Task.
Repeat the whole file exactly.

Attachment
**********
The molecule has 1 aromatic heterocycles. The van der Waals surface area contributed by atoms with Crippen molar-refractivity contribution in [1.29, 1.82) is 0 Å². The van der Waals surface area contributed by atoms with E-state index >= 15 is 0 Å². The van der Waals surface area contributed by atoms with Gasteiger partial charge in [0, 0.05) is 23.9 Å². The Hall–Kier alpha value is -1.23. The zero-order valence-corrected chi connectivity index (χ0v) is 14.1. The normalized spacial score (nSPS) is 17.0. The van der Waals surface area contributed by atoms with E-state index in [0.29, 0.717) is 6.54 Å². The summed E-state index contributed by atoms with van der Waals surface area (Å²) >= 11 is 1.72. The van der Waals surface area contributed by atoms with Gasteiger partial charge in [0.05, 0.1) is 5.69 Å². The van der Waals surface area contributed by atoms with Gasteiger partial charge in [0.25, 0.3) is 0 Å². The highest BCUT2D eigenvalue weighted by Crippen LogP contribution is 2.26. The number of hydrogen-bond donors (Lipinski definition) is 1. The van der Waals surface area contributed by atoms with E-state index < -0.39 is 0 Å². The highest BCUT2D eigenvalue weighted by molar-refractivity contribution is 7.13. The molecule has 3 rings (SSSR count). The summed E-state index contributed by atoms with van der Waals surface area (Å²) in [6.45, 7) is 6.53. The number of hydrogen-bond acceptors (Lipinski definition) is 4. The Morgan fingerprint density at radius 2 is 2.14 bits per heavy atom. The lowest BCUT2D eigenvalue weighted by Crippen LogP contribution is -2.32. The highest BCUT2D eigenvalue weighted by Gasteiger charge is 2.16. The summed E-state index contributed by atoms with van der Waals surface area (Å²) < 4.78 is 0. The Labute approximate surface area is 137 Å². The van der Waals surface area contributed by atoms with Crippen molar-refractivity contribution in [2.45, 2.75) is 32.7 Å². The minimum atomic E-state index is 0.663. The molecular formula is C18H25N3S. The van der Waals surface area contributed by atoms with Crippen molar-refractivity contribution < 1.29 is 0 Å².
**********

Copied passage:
The molecule has 1 aromatic heterocycles. The van der Waals surface area contributed by atoms with Crippen molar-refractivity contribution in [1.29, 1.82) is 0 Å². The van der Waals surface area contributed by atoms with E-state index >= 15 is 0 Å². The van der Waals surface area contributed by atoms with Gasteiger partial charge in [0, 0.05) is 23.9 Å². The Hall–Kier alpha value is -1.23. The zero-order valence-corrected chi connectivity index (χ0v) is 14.1. The normalized spacial score (nSPS) is 17.0. The van der Waals surface area contributed by atoms with E-state index in [0.29, 0.717) is 6.54 Å². The summed E-state index contributed by atoms with van der Waals surface area (Å²) >= 11 is 1.72. The van der Waals surface area contributed by atoms with Gasteiger partial charge in [0.05, 0.1) is 5.69 Å². The van der Waals surface area contributed by atoms with Gasteiger partial charge in [0.25, 0.3) is 0 Å². The highest BCUT2D eigenvalue weighted by Crippen LogP contribution is 2.26. The number of hydrogen-bond donors (Lipinski definition) is 1. The van der Waals surface area contributed by atoms with E-state index < -0.39 is 0 Å². The highest BCUT2D eigenvalue weighted by molar-refractivity contribution is 7.13. The molecule has 3 rings (SSSR count). The summed E-state index contributed by atoms with van der Waals surface area (Å²) in [6.45, 7) is 6.53. The number of hydrogen-bond acceptors (Lipinski definition) is 4. The Morgan fingerprint density at radius 2 is 2.14 bits per heavy atom. The lowest BCUT2D eigenvalue weighted by Crippen LogP contribution is -2.32. The highest BCUT2D eigenvalue weighted by Gasteiger charge is 2.16. The summed E-state index contributed by atoms with van der Waals surface area (Å²) < 4.78 is 0. The Labute approximate surface area is 137 Å². The van der Waals surface area contributed by atoms with Crippen molar-refractivity contribution in [2.45, 2.75) is 32.7 Å². The minimum atomic E-state index is 0.663. The molecular formula is C18H25N3S. The van der Waals surface area contributed by atoms with Crippen molar-refractivity contribution < 1.29 is 0 Å².